Lade Inhalt...

Leseprobe

Table of Contents

List of Figures and Tables

List of Abbreviations

1. Introduction

2. Murphy’s Change Management at Biscuit & Co Ltd
2.1. Murphy’s Predicament at Biscuit & Co Ltd
2.2. Improving Murphy’s Change Strategy at Biscuit & Co Ltd
2.3. Critical Evaluation of Murphy’s Efforts to Initiate and Lead Change
2.4. Key Skills for Change Agents

3. Summary

Reference List

Appendix

List of Figures and Tables

Figure 1 McKinsey 7-S model

Figure 2 Corporate structure Biscuit & Co Ltd (Appendix)

Figure 3 Drivers for and against sustainable change

Figure 4 Positioning of Biscuit & Co Ltd in the Competing Value Framework

Figure 5 Positioning of Biscuit & Co Ltd in Kotter’s change quadrants model

Figure 6 Corporate governance structure for change at Biscuit & Co Ltd (Appendix)

Figure 7 Covey's seven habits model

Table 1 Financial performance at Biscuit & Co Ltd, 1999-2002 (Appendix)

Table 2 Kotter’s eight step model and application in Biscuit & Co Ltd (Appendix)

Table 3 Positive and negative change initiatives Murphy has done

List of Abbreviations

BCL Biscuit & Co Ltd

BSC Balanced Scorecard

CBF Conglomerated British Food CVF Competing Value Framework ESM Eight Step Model

HRM Human Resource Management ROCE Return on Capital Employed

1. Introduction

Change is inevitable for corporations in order to gain and sustain a competitive advantage within global markets. Referring to Peters and Waterman (2004), the McKinsey 7-S model (see Figure 1) provides a valuable basis to identify the current situation within Biscuit & Co Ltd (BCL).

illustration not visible in this excerpt

Figure 1: McKinsey 7-S model

Source: Peters & Waterman (2004)

The McKinsey 7-S model draws upon the idea that organization

effectiveness stems from the connection between hard and soft elements as key drivers for corporate success. Whereas the former part refers to corporate structure, strategy, and systems; the latter one relates to an organization’s style, skills, staff, and shared values (Peters & Waterman, 2004). By the time Murphy took over the position as marketing director at BCL, the situation of the aforementioned key drivers has been challenging.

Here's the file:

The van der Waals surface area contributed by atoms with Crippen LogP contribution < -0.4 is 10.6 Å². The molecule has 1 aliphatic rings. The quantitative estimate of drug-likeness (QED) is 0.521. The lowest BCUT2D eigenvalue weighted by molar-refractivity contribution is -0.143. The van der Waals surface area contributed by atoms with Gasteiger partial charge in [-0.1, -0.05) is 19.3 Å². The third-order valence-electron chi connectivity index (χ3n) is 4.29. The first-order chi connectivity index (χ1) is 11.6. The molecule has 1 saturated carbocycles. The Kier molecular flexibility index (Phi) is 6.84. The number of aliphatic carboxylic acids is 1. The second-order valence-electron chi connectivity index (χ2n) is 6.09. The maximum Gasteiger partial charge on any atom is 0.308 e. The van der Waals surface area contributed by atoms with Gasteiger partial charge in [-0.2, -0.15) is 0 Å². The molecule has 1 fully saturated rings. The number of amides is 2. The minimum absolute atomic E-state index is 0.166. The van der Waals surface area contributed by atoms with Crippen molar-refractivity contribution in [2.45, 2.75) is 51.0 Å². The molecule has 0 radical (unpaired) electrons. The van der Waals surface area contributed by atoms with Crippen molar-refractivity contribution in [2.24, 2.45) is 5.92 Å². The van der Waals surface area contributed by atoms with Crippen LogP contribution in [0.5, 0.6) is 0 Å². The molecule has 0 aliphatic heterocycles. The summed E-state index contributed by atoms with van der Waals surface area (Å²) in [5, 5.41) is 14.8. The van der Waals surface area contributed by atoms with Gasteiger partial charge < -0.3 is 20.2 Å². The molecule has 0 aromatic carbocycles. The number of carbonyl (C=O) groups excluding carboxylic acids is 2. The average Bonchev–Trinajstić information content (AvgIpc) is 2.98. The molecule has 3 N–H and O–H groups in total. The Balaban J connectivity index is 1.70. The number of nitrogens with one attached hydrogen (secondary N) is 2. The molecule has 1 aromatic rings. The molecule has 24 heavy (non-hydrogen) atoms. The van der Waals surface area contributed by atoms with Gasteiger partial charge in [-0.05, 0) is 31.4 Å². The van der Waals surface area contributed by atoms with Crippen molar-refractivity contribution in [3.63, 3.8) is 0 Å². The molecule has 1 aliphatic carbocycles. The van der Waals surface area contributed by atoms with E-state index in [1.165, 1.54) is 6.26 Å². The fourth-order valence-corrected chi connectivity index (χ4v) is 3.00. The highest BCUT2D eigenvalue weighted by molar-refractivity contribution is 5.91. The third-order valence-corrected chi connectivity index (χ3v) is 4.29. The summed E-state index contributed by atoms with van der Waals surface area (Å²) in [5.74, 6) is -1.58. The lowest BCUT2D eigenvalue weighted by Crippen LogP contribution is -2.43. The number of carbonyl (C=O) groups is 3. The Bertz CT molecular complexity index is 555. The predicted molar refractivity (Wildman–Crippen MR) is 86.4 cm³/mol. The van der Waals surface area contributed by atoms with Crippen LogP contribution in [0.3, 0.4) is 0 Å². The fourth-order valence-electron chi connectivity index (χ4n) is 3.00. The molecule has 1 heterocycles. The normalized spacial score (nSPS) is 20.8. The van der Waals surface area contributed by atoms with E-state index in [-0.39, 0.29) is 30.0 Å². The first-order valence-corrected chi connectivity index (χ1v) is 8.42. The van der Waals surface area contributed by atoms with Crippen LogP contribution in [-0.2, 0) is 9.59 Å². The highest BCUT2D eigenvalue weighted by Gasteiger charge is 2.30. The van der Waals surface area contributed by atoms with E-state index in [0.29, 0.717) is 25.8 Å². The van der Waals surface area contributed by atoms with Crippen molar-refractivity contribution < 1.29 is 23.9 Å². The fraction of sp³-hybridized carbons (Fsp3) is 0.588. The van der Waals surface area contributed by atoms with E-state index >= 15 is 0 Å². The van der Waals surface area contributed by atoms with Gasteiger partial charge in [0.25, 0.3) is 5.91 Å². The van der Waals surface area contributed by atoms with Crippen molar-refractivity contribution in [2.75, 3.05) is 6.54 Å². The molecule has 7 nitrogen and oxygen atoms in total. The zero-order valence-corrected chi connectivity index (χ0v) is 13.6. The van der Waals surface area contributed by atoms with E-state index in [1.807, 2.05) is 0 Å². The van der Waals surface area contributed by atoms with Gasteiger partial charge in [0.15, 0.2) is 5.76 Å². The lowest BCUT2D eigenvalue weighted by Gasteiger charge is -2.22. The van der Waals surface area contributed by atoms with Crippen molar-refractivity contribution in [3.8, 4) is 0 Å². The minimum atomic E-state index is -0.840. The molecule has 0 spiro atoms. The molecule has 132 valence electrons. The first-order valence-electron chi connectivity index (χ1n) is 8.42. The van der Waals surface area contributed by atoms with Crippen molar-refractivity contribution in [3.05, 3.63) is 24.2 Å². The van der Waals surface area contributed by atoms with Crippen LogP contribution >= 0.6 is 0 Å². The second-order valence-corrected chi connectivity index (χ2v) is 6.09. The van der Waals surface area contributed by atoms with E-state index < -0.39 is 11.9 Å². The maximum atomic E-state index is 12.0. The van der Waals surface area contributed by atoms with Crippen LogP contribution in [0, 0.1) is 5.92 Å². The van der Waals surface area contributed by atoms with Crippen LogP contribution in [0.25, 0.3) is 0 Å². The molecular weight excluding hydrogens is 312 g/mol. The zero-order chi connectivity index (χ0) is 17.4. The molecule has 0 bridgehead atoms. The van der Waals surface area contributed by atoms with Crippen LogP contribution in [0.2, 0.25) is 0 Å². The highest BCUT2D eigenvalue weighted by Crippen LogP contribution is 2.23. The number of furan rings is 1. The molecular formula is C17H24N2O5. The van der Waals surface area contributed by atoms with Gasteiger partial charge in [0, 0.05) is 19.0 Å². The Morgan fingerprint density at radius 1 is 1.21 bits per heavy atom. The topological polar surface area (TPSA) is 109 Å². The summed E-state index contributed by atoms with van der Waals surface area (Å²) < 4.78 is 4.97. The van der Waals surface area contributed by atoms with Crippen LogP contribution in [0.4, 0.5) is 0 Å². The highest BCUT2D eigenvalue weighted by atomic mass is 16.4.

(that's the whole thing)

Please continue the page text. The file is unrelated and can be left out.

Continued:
The corporate S tructure of BCL focuses primarily on production and

manufacturing, thereby neglecting marketing & sales. As Figure 2 (Appendix) displays, BCL is functionally divided into a community and family based hierarchy. The business driver at BCL is a financial management System which roots essentially on accounting and finance with tight cost control to ensure efficient production. BCL’s corporate Style is characterized as a loyal collectivistic one, with a feeling of security and aversion to change. BCL’s staff focuses very much on production and tends to do business as usual. However, the Skills BCL’s workforce possesses is lacking the necessity of marketing & sales. The corporate Strategy at BCL is mainly short-term oriented while ignoring market development. BCL’s Shared Values are regarded as traditional and less innovative but likewise strong and resistant. Obviously, Murphy was confronted with a variety of issues as he started implementing his change programme.

2. Murphy’s Change Management at Biscuit & Co Ltd

2.1. Murphy’s Predicament at Biscuit & Co Ltd

In 2004, after initiating a massive change programme within BCL, Murphy pushed for a new product launch supported by the Board of BCL. Although the product launch seemed to be successful, Murphy’s actions caused massive conflicts between production and sales & marketing and damaged his relationship with Andrew Eastern. Figure 3 displays the most striking drivers for and against a sustainable implementation of Murphy’s change programme, showing the predicament that occurred.

illustration not visible in this excerpt

Source: Case study 408-083-1, Figure developed by the author

The most striking issue, based on the findings (see Figure 3), is that Murphy implemented a change programme that was contradictory to the corporate culture and did not involve permanent status employees.

2.2. Improving Murphy’s Change Strategy at Biscuit & Co Ltd

Possible improvements for Murphy’s change strategy have been derived. As a result, actions that could have prevented the predicament were inferred. Thus, this section:

(1) employs the competing value framework (CVF) to put the

proposed change strategy into an organizational perspective (Quinn & Rohrbaugh, 1983, Hartnell, Ou, & Kinicki, 2011) and

(2) utilizes Kotter’s eight step model (ESM) to structure the change process (Kotter, 1995, 2009).

Biscuit & Co Ltd and its Position within the Competing Value Framework

The CVF underpins the idea that a corporate culture and its values can be categorized into four different types: collaborate, create, control and compete (see Figure 4). The framework moreover, dimensions corporations vertically and horizontally based on their focus on (1) internal integration or external differentiation, and (2) flexibility or stability (Hartnell, Ou, & Kinicki, 2011). Considering BCL’s corporate culture, the company combines an internal focus and stability, between quadrant I and III (†).